The three of us silently watched her flounce out the door and on to terrorizing her next victim, who was more often than not her long-suffering husband, Pastor John.
As soon as the door closed behind Jocelyn, Karen opened her mouth but Maggie cut her off with a nod.
“Yep. She’s always like that, a special combination of brusqueness and self-absorption, as irritating as sand in your sneaker.”
“What’s this about The Circular Staircase? It’s one of my all-time faves.”
Maggie pointed to me.
“Sassy is the book-meister for the book clubs that meet at the Read ’Em and Eat. Lots of different topics. At the Potluck Book Club we read foodie books; the Tea and Mystery Afternoons—Golden Age women mystery authors; Books Before Breakfast, well, I’m teaching a meditation class at that hour but that’s more of a mix of all types of books, wouldn’t you say, Sassy?”
“Yes, but all the clubs are open to suggestion. Sometimes I recommend a book, sometimes the members choose among themselves. It’s all very casual.”
“Sounds like fun.”
“Oh, it is,” Maggie assured her sister. “Come with me tomorrow afternoon. You already know the book. You can refresh with my copy.”
When Maggie paid the check, I gave a book club calendar to Karen, who thanked me and then commented on how unusual but fitting she found my name to be.
“Mary Sassafras Cabot, that’s my whole moniker, but my mother is a flower-power, earth-child type and called me Sassy from day one. It stuck.”
The sisters left, promising to come back tomorrow afternoon.
Two sunburned surfer types lingered over a second round of orange juice at the Ernest Hemingway table while a young mother at Dr. Seuss was watching her preschooler dawdle as he played with his grilled chicken strips and apple sauce. I asked Bridgy to keep an eye on them all while I went outside to make a phone call.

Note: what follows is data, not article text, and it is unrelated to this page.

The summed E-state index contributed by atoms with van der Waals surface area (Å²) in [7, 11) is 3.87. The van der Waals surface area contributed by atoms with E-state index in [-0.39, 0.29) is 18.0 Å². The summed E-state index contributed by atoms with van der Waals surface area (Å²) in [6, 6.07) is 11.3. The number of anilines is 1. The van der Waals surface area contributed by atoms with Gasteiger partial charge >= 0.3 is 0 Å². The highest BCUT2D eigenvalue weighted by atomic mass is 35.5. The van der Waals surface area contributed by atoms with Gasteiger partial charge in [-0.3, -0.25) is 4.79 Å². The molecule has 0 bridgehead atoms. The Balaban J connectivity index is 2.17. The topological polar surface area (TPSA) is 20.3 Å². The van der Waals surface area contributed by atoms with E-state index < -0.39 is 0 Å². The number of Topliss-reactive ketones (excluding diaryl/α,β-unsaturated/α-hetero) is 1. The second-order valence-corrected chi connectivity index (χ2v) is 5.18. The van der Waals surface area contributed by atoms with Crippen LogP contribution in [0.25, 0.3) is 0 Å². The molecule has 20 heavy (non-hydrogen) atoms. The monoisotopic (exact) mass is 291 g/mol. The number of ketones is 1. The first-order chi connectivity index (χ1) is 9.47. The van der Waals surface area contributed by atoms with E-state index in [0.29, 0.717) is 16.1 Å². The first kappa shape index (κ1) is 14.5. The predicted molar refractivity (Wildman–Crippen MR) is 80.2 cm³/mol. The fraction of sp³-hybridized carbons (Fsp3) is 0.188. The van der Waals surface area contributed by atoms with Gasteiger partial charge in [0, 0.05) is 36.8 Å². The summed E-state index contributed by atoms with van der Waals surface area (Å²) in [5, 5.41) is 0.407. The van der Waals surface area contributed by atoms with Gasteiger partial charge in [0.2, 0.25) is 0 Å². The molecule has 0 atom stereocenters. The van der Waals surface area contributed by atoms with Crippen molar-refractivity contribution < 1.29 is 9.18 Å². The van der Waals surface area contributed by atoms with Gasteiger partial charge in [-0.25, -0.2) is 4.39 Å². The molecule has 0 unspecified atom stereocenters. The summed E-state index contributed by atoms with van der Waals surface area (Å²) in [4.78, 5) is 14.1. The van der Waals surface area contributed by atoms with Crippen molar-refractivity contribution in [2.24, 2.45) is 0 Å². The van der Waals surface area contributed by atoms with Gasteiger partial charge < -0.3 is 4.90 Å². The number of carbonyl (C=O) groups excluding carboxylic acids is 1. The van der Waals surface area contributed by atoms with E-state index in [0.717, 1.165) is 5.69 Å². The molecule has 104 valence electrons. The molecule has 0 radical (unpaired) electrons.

I sat on a bench in front of the café and whipped out my cell phone. This was one of those times I was super glad that I’d always been neurotic about keeping any and all phone numbers in my phone. If I met someone three years ago, and we exchanged phone numbers so that the first one to hear about the next major sale on Celebrity Pink clothes in Belk’s Department Store could call the other, believe me, that number is still in my phone.
So it was no surprise that even though I hadn’t spoken to George Mersky in a couple of years, his number was right there, waiting for me to push a button and connect.
He answered on the second ring and sounded harried as always.
“Hi, George, this is Sassy Cabot.”
“Sassy! What a pleasant surprise. How is life along the Gulf of Mexico?”
I could almost see his eyes move to the clock while his brain calculated how many minutes he could spare for social nice-nice before he cut me loose and went back to the stacks of papers filled with numbers that were his accountant heart’s true love.
“Everything here is fine. I was wondering . . . it’s none of my business . . . but do you happen to know someone named Alan? Someone who looks like you.”
The silence was palpable for more than a minute.
“You’ve seen my brother Alan? Oh my God. Is he okay? Is he hurt?”
I hesitated. How could I explain the agitation I’d witnessed?
“He seems fine physically, but . . .”
Again I was at a loss for words.
“Sassy, Alan served three tours in Iraq. He suffers from post-traumatic stress disorder. Is he living on the streets? Does he need help?”
I was sure George was tugging on his ear as he always did when something upset him.
“No. No, he’s fine. Nothing like that. I saw him at the library—”
“Then he’s back to his old self, reading those adventure books he always loved?”
The hope in George’s voice was distressing. How could I explain? Clearly, Alan still had problems. I gave it my best shot and George understood instantly. I ended by saying that when I called Alan “George” and he turned around, I felt compelled to get in touch with George on the off chance they were related.
“I’m so glad you did. And you say the librarian knows him? Wonderful. Perhaps she could ask him to call me. When we don’t hear from Alan for long stretches of time, we try to find him but aren’t always successful. And, even if they know where he is, the Veterans Administration can’t give out that information—even to family.”
I could hear such frustration in his voice that I offered to look for Alan. I heard myself telling George that Fort Myers Beach is a small town and once I started looking, I was sure to find out where Alan was staying and what he was doing.